The champions, making their way to the ring to a dubbed pastiche of ‘Born in the USA’ by Springsteen, hit the ring to great cheers from the crowd. In the original, it was Springsteen’s track that the team used as entrance music.

Rotunda, who would achieve further tag team gold later down the line as I.R.S, starts with Sheik. Shoulder block from Sheik to start but a huge hip toss, dropkick and slam puts Rotunda in control. Windham comes off the top with a big elbow and drops the leg to Sheik’s lower abdomen.

Windham is backed into the heels’ corner but miscommunication from them and Sheik hits Volkoff with a dropkick. They make up and Volkoff enters the fray. He takes the advantage with a headbutt to the gut but Windham is able to make the tag and Rotunda knocks his opponent down with a back elbow and a falling elbow for a 1.

We get another entrance from the top rope for Windham, as he nails Volkoff with a flying elbow. He tagsin his partner who also hits a flying elbow. Volkoff fights back and drives Rotunda into The Sheik’s boot, who back body drops Rotunda and hits an elbow drop for a near fall.

Volkoff is back in and drops Rotunda over the top rope and clubs away on the champion. Rotunda gets a two with a sunset flip but Volkoff gets out easily and hits Rotunda with a big knee. Windham finally gets the hot tag hits the bulldog but Sheik saves the three count and four men brawl in the ring. In the confusion The Sheik hits Windham with Blassie’s cane and Volkoff covers for the three count and to win the belts.

Your winners: And new WWF Tag Team Champions The Iron Sheik and Nikolai Volkoff. A great old school tag team match with a very surprising, and deeply unpopular, ending as new WWF Tag Team Champions are crowned.

Match 7: Big John Studd (w/ Bobby ‘the Brain’ Heenan) v Andre the Giant: This is the $15,000 bodyslam match. If André slams Studd he wins $15,000 but if Studd wins then André retires.

Studd attacks at the bell but André comes back with chops and a head-butt forcing Studd to retreat to the outside. He comes back into the ring to a huge choke on the ropes before André continues to beat on him in the corner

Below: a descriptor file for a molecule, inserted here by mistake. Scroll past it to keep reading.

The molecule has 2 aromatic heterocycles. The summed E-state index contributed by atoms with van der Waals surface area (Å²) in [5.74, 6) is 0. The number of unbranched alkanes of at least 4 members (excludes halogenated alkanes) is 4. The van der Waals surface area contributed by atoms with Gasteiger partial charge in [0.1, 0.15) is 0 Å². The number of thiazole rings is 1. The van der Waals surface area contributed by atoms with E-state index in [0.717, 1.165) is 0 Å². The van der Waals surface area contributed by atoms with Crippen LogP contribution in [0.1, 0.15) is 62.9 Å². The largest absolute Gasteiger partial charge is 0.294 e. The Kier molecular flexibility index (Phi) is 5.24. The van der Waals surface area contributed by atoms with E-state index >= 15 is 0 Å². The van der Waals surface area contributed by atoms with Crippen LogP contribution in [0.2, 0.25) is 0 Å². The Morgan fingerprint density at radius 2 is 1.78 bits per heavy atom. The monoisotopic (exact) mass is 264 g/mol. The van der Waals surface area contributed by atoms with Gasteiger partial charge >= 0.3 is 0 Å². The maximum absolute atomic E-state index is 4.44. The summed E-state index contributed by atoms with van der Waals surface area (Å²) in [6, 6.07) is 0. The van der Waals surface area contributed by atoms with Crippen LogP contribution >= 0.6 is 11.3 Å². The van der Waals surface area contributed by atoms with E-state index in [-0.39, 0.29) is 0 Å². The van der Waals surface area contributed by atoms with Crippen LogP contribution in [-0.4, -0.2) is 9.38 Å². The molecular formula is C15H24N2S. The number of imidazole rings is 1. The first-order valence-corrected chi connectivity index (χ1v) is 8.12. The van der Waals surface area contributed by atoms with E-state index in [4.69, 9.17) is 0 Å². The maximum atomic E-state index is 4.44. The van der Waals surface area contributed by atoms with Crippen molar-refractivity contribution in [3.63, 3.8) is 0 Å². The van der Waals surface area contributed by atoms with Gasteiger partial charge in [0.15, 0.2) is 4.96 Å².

We get treated to a lengthy bearhug from André as the restless crowd chant “slam” in an attempt to inspire André to do just that. To no avail, Stuff gauges away on The Giant’s eyes in the hope of breaking the hold.

The bearhug is eventually broken but André remains in control as he beats on Studd before slamming him out of nowhere for the win before handing out the money he won to the fans in attendance until Heenan sneaks off with the bag of money

Your winner: André the Giant via the slam. A boring squash match but it did create an early iconic moment of André slamming Studd.

Match 8: WWF Women’s Champion Leilani Kai (w/ The Fabulous Moolah) v Wendi Richter (w/ Cyndi Lauper & David Wolff): This is all about the rock ‘n’ roll wrestling connection rather than the in-ring action. The WWF had successfully used, and there’s no better word for it, MTV ahead of this event to boost flailing sales and Cyndi Lauper played a huge role in this.

Wendi is in control from the start as she tosses Kai around the ring in a hammerlock. Kai takes control with a snapmare and picks up a two count. Kai uses the hair to take, and reams in, in control of this one.